Concrete floors: mitigating steam related faults

Photos provided by Maxxon

Written by Heather (Yario) Rice

Whether it is new construction or renovation, proper floor preparation is essential to carrying out a quality floor installation while extending the life of the finished floors. In the past twenty to thirty years, regulations for volatile organic compounds (VOCs) have made buildings safer for their occupants; However, these regulations have also created new challenges for designers and general contractors, such as in cases of flooring failures associated with moisture vapor.

As the industry’s understanding of moisture emissions has grown, so have the types of solutions to mitigate the problem. Today, a new class of moisture barriers makes it easier and more cost-effective than ever to properly prepare concrete for finished pavers.

On July 2, 2003, ozone and its precursors, including VOCs, were added to Table 1 of Canadian Environmental Protection Act, 1999 (CEPA 1999). This has provided Environment Canada with additional tools and legal authority to develop and propose measures to control VOC emissions. Since then, Environment Canada has continued to review and update its VOC regulations. On May 2, 2015, an order proposed to amend the definition of VOCs as listed in Table 1 of CEPA 1999 Posted in Canada Gazette, Part One. Removing solvents from adhesives makes them compatible with VOCs; However, the resulting products were sensitive to moisture vapor in a way the industry had not seen before.

Anhydrous calcium chloride (CaCl) test for ASTM F1869, to measure the moisture vapor emission rate (MVER) of concrete floor.

In the author’s notes, prior to the adoption of VOC regulations, moisture-related failures were largely unheard of. They note that flooring faults began to occur more frequently in the early 2000s. The flooring industry quickly learned that moisture vapor emissions were to blame. Not only were these types of emissions common, but they can also come from a variety of sources. Panels, especially on grade, can vary in moisture content and emission levels. From groundwater intrusion to major weather events, the amount of moisture present throughout a slab can vary, increasing and decreasing seasonally and throughout the life of a building. Panels that have been tested with low moisture emissions for weeks, months, or years can still fail down the road.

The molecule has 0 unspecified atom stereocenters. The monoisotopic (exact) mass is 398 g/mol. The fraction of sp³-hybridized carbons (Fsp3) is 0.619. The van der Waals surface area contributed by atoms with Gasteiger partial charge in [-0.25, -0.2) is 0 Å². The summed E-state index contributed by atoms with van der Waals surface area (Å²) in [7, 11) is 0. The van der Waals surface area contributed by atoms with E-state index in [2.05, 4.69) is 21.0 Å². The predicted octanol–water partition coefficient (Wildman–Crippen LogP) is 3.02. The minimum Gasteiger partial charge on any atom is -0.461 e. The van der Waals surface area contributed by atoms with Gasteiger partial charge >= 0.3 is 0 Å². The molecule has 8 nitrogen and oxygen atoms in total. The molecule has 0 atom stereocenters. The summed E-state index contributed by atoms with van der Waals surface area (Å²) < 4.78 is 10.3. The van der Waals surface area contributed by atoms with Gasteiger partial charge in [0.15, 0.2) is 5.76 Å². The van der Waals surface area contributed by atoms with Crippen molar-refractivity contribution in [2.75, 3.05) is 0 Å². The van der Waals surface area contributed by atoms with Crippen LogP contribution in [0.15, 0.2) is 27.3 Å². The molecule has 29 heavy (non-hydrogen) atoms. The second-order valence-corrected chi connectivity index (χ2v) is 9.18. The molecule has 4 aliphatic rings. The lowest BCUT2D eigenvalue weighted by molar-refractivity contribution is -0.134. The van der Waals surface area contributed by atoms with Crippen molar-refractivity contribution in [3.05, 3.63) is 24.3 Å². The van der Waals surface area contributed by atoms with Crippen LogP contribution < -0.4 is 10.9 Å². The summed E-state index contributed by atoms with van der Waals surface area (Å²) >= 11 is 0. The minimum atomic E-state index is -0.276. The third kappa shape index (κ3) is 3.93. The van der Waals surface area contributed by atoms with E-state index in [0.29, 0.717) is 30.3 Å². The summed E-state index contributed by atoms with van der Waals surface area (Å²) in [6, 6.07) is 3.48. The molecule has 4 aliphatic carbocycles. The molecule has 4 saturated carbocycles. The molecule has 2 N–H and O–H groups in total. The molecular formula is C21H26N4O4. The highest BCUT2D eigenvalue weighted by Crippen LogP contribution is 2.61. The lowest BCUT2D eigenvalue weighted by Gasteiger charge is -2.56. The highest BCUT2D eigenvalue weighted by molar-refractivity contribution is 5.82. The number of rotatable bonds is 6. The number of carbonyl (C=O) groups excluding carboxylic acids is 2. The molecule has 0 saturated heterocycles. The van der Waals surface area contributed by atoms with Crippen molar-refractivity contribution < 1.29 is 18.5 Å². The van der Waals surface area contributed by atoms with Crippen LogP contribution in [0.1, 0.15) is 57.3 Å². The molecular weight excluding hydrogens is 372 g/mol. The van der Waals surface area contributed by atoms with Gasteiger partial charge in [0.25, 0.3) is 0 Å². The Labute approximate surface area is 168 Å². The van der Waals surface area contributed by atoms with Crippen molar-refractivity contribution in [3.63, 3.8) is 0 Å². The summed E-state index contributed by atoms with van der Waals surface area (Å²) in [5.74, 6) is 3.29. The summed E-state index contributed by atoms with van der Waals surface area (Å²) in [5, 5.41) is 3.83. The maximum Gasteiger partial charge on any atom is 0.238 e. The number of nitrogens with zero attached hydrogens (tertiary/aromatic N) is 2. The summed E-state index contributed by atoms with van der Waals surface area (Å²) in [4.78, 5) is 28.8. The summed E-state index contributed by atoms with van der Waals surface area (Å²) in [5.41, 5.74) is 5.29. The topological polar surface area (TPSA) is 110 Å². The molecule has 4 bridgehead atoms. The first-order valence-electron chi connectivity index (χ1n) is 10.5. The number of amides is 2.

Common building practices also have the potential to cause moisture-related problems. A hard slate burning or grouting process was used to achieve floor flatness but had the secondary effect of sealing the surface. The application of curing and sealing speeds up the curing process and seals the surface to protect it from commercial damage. When it is time to install the flooring, manufacturers will require that the surface of the slab be opened to remove the joints.

Since both processes trap moisture in the slab, opening the surface allowed water vapor to escape as the slab’s relative humidity (RH) sought to balance with ambient conditions on the job site. Not only did this cause condensation to form when the adhesive bonded to the board, but it could also pull the alkaline from inside the board to the surface, creating a high pH environment. Standard adhesives can handle a pH of nine, while a freshly opened tablet can easily reach pH 11 in a short time frame.

Under the floor, one of two things will happen: Either the adhesive will not dry or the adhesive that was dry when the floor was installed will emulsify. This is where mold, mildew, and other severe floor failures will start. As with any emerging issue, preliminary tests and solutions must be developed before improvement is possible.

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